Trophonius


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Trophonius

(trəfō`nēəs), in Greek mythology, famous architect. He and his brother Agamedes built the temple of Apollo at Delphi and the treasury of King Hyrieus. According to one legend, Trophonius was swallowed up by the earth at Lebadea in Boeotia, which became the site of a famous subterranean oracle.
References in classic literature ?
The second part is not later than 600 B.C.; for 1) the chariot-races at Pytho, which commenced in 586 B.C., are unknown to the writer of the hymn, 2) the temple built by Trophonius and Agamedes for Apollo (ll.
There is the Trophonius' cave in which, by some artifice, the leaden Tritons are made not only to spout water, but to play the most dreadful groans out of their lead conchs--there is the nymphbath and the Niagara cataract, which the people of the neighbourhood admire beyond expression, when they come to the yearly fair at the opening of the Chamber, or to the fetes with which the happy little nation still celebrates the birthdays and marriage-days of its princely governors.
"Trophonius of Lebadea: Mystery Aspects of an Oracular Cult in Boeotia." In
Trophonius' den, Hecla in Iceland, AEtna in Sicily, to descend and
When [the tragic philosopher] appears in the sixth and fifth centuries, among the enormous dangers and temptations and increasing secularization, walking as it were out of the cave of Trophonius straight into the midst of the lavish luxuriance, the pioneer freedom, the wealth and sensuality of the Greek colonies, we may suspect that he comes, a distinguished warning voice, to express the same purpose of which the Orphic mysteries hint in the grotesque hieroglyphics of their rites.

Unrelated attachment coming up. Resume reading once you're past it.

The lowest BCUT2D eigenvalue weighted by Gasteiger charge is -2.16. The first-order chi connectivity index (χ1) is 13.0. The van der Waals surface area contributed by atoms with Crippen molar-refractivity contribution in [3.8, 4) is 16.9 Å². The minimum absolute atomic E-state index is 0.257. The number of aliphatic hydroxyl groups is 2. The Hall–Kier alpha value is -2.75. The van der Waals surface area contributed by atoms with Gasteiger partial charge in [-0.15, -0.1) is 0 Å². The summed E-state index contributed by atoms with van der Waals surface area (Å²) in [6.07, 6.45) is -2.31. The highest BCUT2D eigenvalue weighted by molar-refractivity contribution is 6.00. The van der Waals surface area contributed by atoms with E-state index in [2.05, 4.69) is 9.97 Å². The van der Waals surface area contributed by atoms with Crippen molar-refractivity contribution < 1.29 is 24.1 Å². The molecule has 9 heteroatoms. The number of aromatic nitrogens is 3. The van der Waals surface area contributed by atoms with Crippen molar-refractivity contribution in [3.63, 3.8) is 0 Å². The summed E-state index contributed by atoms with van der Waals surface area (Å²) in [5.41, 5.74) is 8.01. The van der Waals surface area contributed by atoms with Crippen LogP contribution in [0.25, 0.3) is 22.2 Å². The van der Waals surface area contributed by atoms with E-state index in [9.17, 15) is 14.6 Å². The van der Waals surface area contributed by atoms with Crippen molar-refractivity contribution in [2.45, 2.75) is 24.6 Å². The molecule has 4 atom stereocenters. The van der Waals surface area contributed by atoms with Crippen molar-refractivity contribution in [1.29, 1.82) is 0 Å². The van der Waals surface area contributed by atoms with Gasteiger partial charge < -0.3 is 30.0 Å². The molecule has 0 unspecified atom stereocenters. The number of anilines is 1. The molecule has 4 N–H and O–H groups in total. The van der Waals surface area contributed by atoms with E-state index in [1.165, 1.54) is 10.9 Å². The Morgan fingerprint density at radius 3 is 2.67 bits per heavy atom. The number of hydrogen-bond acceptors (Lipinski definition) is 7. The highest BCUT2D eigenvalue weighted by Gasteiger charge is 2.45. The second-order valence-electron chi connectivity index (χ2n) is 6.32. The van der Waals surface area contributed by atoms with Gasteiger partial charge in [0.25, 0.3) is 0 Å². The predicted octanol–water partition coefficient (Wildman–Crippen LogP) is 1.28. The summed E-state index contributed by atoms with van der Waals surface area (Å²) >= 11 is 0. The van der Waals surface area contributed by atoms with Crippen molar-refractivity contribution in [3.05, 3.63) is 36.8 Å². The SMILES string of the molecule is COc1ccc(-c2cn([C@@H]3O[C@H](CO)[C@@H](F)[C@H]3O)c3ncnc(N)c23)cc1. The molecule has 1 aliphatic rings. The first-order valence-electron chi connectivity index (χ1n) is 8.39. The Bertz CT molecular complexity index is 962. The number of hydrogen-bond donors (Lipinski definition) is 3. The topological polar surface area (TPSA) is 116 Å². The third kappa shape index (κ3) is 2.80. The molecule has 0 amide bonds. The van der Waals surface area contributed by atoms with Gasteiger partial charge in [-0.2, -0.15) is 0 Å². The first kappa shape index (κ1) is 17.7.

In a typical exchange, when teased by a friend about her interest in reform, Irene retorts "because I abhor Brook-Farm, I will not take refuge in the cave of Trophonius" (262).
Within the tragic plot, these questions are verbalised by none else than Ion himself, who asks 'Is the god truthful or does he prophesy falsely?' (48) The course of the tragic plot will reveal that Apollo's oracle (and that of Trophonius) becomes true not in an absolute sense, but for different characters in different ways.
Farnell, among those who received these honours the following sub-groups can be discerned: 'heroes of divine or daimonic origin' (such as Trophonius, Linus, Ino-Leucothea); 'sacral heroes' (Aineias, Iphigeneia, Amphiaraus, Melampous); 'functional heroes', whose names are in fact nothing more than appellative epithets; and also Heracles, the Dioscuroi, Asclepius, each of whom is taken as a category in his own right; the heroes of the Homeric epics; and, finally, historical figures who became objects of a hero-cult.(23)
In the palpable darkness of encompassing abstraction he is "not without a chilly sensation of terror." Furthermore, if the truth be known, he wants no part of "immediate intuition" or direct knowledge of truth, which Coleridge had claimed was the means to circumvent the inadequacy of "mere words." The friend declares that he is unwilling to descend with the author into the dark cave of Trophonius, "there to rub my own eyes, in order to make the sparks and figured flashes, which I am required to see" (I.302).
The oracle of Trophonius, in Boeotia, was perhaps the most awesome.
Trophonius is celebrated in Greek legend as the builder of the temple of Apollo at Delphi.